06 December 2010
Day 254: Drowned Sorrow
One of the things I think this novel did well was to remind me of how present water is, and how inescapable and how scary that might be if it were suddenly out to get me. Although in the case of Drowned Sorrow the fear of water was caused by legitimate threats by the water in Moonlight Creek, there is such a thing as aquaphobia (note: hydrophobia is usually a symptom of rabies).
What would it be like to be afraid of something that is so basic to our lives? There is not one day that goes by where we are not confronted with water in some form or another. It is still the best possible way to get clean and of course it's pretty difficult to escape the weather. Can you imagine how terrifying a bathroom must be for someone with a severe case of hydrophobia? And then there's the fact that water covers 70% of our planet, and it's probably increasing thanks to global warming. There would be absolutely no escaping if water was actually out to get you.
I've had a couple of experiences that have made me more aware of being trapped in water. If you remember my blog posts about Susan Casey's The Wave, you'll know what I mean. But most of this is caused by lack of appropriate respect or precautions taken by The Dumb Humans. There are some terrifying weather events, to be sure, like my run in with a flood in Tennessee last May. To be honest, I really ought to be more traumatized around water than I am, but all of those near drownings and weather disasters were more or less out of my control once I was in the situation and so being afraid of it wouldn't help me survive. I did have one experience that almost stopped me from swimming, not because of the water, but because it was the first time I learned people will literally step on you to get what they want.
I might have been anywhere from five to eight years old at the time this incident occurred. I was swimming at a public pool, most likely on a military base. The lifeguard had just blown the whistle to indicate that kid's swim was over and it was adult only swim now. I was probably somewhere close to the deep end, but still technically in the shallow end. I had hold of the hand rails and had lowered myself into the water in order to get a little more lift to haul myself up, when I felt someone step on my head and push me to the bottom of the pool. My head must already have been underwater a bit, but even at the age of five I was already 4ft tall. I remember thinking how heavy it was and how much pressure there was between the bottom of the pool and the person standing on top of me. It felt like they took forever getting out, and I didn't have a full breath of air to go on, I remember clawing at their ankle.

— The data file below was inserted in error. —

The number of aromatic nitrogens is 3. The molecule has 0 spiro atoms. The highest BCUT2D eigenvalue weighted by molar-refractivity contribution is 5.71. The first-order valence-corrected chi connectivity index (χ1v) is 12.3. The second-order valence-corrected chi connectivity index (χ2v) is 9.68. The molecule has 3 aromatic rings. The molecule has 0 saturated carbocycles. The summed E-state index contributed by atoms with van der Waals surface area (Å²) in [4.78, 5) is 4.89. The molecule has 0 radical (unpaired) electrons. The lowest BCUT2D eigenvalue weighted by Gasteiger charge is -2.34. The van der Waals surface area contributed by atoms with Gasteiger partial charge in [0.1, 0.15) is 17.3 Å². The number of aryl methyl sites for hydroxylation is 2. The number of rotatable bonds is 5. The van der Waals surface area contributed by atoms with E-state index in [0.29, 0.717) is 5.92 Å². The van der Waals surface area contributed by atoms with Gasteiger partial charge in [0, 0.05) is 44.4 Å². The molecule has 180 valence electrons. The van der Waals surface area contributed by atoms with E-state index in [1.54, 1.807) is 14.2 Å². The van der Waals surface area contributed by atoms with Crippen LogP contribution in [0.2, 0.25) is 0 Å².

I don't know what they thought, but when the weight was finally off of me, there wasn't anyone standing over me to help me out of the pool or see if I was alright. I know it was a white man, because I remember watching those ankles walk away as I coughed and tried to focus my eyes. Kind of put a damper on swimming for a while.
Morgan definitely did a good job of making the water present, but perhaps it was a little too present. I just don't think anyone would stay in a hotel that obviously smelled of mildew and had significant water damage. There are enough instances of omnipresent water without having to find new ways of introducing it. I think a more subtle touch would have been scarier and could have led to a bigger build up. There was a lot of creepy-scary upfront that ruined the danger-scary for me at the lack-of-climax-because-it-was-all-heightened-emotion ending. That jumped into a bit of a review; I'd apologize, but it can't all be me, me, me.
My review can be found on Goodreads.